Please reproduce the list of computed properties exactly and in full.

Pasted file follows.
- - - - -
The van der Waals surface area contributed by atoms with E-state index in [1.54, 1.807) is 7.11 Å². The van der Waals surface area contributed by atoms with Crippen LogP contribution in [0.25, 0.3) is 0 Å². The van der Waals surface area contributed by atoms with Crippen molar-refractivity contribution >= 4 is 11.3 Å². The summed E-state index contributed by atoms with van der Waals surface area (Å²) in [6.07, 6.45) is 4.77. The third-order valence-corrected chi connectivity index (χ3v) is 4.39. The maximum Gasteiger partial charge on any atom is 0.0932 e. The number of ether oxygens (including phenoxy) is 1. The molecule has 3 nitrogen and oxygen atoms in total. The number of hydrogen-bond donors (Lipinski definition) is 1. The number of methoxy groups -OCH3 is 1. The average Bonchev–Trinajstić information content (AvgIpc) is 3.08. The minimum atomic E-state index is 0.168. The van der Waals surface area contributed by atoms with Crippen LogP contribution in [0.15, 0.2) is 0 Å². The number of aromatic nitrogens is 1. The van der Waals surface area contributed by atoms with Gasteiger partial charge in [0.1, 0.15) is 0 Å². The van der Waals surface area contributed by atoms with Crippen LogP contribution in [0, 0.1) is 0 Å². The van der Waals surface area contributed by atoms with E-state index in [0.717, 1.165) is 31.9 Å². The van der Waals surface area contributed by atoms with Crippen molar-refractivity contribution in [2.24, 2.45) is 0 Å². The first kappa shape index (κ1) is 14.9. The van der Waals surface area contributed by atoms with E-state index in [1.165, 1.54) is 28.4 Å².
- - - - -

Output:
The van der Waals surface area contributed by atoms with E-state index in [1.54, 1.807) is 7.11 Å². The van der Waals surface area contributed by atoms with Crippen LogP contribution in [0.25, 0.3) is 0 Å². The van der Waals surface area contributed by atoms with Crippen molar-refractivity contribution >= 4 is 11.3 Å². The summed E-state index contributed by atoms with van der Waals surface area (Å²) in [6.07, 6.45) is 4.77. The third-order valence-corrected chi connectivity index (χ3v) is 4.39. The maximum Gasteiger partial charge on any atom is 0.0932 e. The number of ether oxygens (including phenoxy) is 1. The molecule has 3 nitrogen and oxygen atoms in total. The number of hydrogen-bond donors (Lipinski definition) is 1. The number of methoxy groups -OCH3 is 1. The average Bonchev–Trinajstić information content (AvgIpc) is 3.08. The minimum atomic E-state index is 0.168. The van der Waals surface area contributed by atoms with Crippen LogP contribution in [0.15, 0.2) is 0 Å². The number of aromatic nitrogens is 1. The van der Waals surface area contributed by atoms with Gasteiger partial charge in [0.1, 0.15) is 0 Å². The van der Waals surface area contributed by atoms with Crippen LogP contribution in [0, 0.1) is 0 Å². The van der Waals surface area contributed by atoms with E-state index in [0.717, 1.165) is 31.9 Å². The van der Waals surface area contributed by atoms with Crippen molar-refractivity contribution in [2.24, 2.45) is 0 Å². The first kappa shape index (κ1) is 14.9. The van der Waals surface area contributed by atoms with E-state index in [1.165, 1.54) is 28.4 Å².